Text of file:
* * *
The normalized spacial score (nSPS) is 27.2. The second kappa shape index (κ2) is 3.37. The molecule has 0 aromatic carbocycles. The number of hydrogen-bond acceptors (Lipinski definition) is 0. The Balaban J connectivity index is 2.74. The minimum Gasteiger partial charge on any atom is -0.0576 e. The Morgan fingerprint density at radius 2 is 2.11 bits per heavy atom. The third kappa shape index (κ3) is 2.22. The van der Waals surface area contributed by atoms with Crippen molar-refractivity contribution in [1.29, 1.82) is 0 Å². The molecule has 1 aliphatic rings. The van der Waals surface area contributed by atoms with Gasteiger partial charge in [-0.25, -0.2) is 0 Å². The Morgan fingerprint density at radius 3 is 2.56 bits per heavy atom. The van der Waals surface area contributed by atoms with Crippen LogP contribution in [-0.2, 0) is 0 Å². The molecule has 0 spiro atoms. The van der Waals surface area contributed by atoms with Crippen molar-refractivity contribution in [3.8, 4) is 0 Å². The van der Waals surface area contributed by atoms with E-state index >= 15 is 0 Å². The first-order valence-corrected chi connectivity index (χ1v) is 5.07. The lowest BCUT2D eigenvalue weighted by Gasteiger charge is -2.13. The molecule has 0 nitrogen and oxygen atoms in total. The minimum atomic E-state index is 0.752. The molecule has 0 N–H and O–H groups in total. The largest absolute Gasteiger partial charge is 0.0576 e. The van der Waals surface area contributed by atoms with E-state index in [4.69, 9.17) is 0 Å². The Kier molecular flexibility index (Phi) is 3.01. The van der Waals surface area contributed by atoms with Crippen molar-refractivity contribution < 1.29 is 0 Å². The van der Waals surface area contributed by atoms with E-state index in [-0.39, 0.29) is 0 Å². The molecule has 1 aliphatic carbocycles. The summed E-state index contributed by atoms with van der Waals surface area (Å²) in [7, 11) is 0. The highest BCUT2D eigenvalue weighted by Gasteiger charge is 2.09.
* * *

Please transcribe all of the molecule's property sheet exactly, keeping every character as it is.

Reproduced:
The normalized spacial score (nSPS) is 27.2. The second kappa shape index (κ2) is 3.37. The molecule has 0 aromatic carbocycles. The number of hydrogen-bond acceptors (Lipinski definition) is 0. The Balaban J connectivity index is 2.74. The minimum Gasteiger partial charge on any atom is -0.0576 e. The Morgan fingerprint density at radius 2 is 2.11 bits per heavy atom. The third kappa shape index (κ3) is 2.22. The van der Waals surface area contributed by atoms with Crippen molar-refractivity contribution in [1.29, 1.82) is 0 Å². The molecule has 1 aliphatic rings. The van der Waals surface area contributed by atoms with Gasteiger partial charge in [-0.25, -0.2) is 0 Å². The Morgan fingerprint density at radius 3 is 2.56 bits per heavy atom. The van der Waals surface area contributed by atoms with Crippen LogP contribution in [-0.2, 0) is 0 Å². The molecule has 0 spiro atoms. The van der Waals surface area contributed by atoms with Crippen molar-refractivity contribution in [3.8, 4) is 0 Å². The van der Waals surface area contributed by atoms with E-state index >= 15 is 0 Å². The first-order valence-corrected chi connectivity index (χ1v) is 5.07. The lowest BCUT2D eigenvalue weighted by Gasteiger charge is -2.13. The molecule has 0 nitrogen and oxygen atoms in total. The minimum atomic E-state index is 0.752. The molecule has 0 N–H and O–H groups in total. The largest absolute Gasteiger partial charge is 0.0576 e. The van der Waals surface area contributed by atoms with E-state index in [4.69, 9.17) is 0 Å². The Kier molecular flexibility index (Phi) is 3.01. The van der Waals surface area contributed by atoms with Crippen molar-refractivity contribution < 1.29 is 0 Å². The van der Waals surface area contributed by atoms with E-state index in [-0.39, 0.29) is 0 Å². The molecule has 1 aliphatic carbocycles. The summed E-state index contributed by atoms with van der Waals surface area (Å²) in [7, 11) is 0. The highest BCUT2D eigenvalue weighted by Gasteiger charge is 2.09.